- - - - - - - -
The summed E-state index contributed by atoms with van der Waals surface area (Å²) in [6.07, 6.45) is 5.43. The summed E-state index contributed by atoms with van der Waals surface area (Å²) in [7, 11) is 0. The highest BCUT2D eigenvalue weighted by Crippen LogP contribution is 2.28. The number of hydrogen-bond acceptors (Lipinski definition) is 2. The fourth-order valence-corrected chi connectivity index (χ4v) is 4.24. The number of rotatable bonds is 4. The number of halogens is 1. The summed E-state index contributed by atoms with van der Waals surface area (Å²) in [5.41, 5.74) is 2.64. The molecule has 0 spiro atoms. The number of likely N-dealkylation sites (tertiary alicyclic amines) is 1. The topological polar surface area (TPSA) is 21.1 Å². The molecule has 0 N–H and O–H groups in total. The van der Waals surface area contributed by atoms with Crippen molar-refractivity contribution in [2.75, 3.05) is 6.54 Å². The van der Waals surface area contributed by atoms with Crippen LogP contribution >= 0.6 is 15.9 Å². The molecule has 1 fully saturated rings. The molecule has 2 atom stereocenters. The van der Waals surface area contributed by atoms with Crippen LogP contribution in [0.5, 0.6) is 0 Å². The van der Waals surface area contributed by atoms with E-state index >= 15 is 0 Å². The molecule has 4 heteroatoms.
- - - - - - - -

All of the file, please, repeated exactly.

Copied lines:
The summed E-state index contributed by atoms with van der Waals surface area (Å²) in [6.07, 6.45) is 5.43. The summed E-state index contributed by atoms with van der Waals surface area (Å²) in [7, 11) is 0. The highest BCUT2D eigenvalue weighted by Crippen LogP contribution is 2.28. The number of hydrogen-bond acceptors (Lipinski definition) is 2. The fourth-order valence-corrected chi connectivity index (χ4v) is 4.24. The number of rotatable bonds is 4. The number of halogens is 1. The summed E-state index contributed by atoms with van der Waals surface area (Å²) in [5.41, 5.74) is 2.64. The molecule has 0 spiro atoms. The number of likely N-dealkylation sites (tertiary alicyclic amines) is 1. The topological polar surface area (TPSA) is 21.1 Å². The molecule has 0 N–H and O–H groups in total. The van der Waals surface area contributed by atoms with Crippen molar-refractivity contribution in [2.75, 3.05) is 6.54 Å². The van der Waals surface area contributed by atoms with Crippen LogP contribution >= 0.6 is 15.9 Å². The molecule has 1 fully saturated rings. The molecule has 2 atom stereocenters. The van der Waals surface area contributed by atoms with Crippen LogP contribution in [0.5, 0.6) is 0 Å². The van der Waals surface area contributed by atoms with E-state index >= 15 is 0 Å². The molecule has 4 heteroatoms.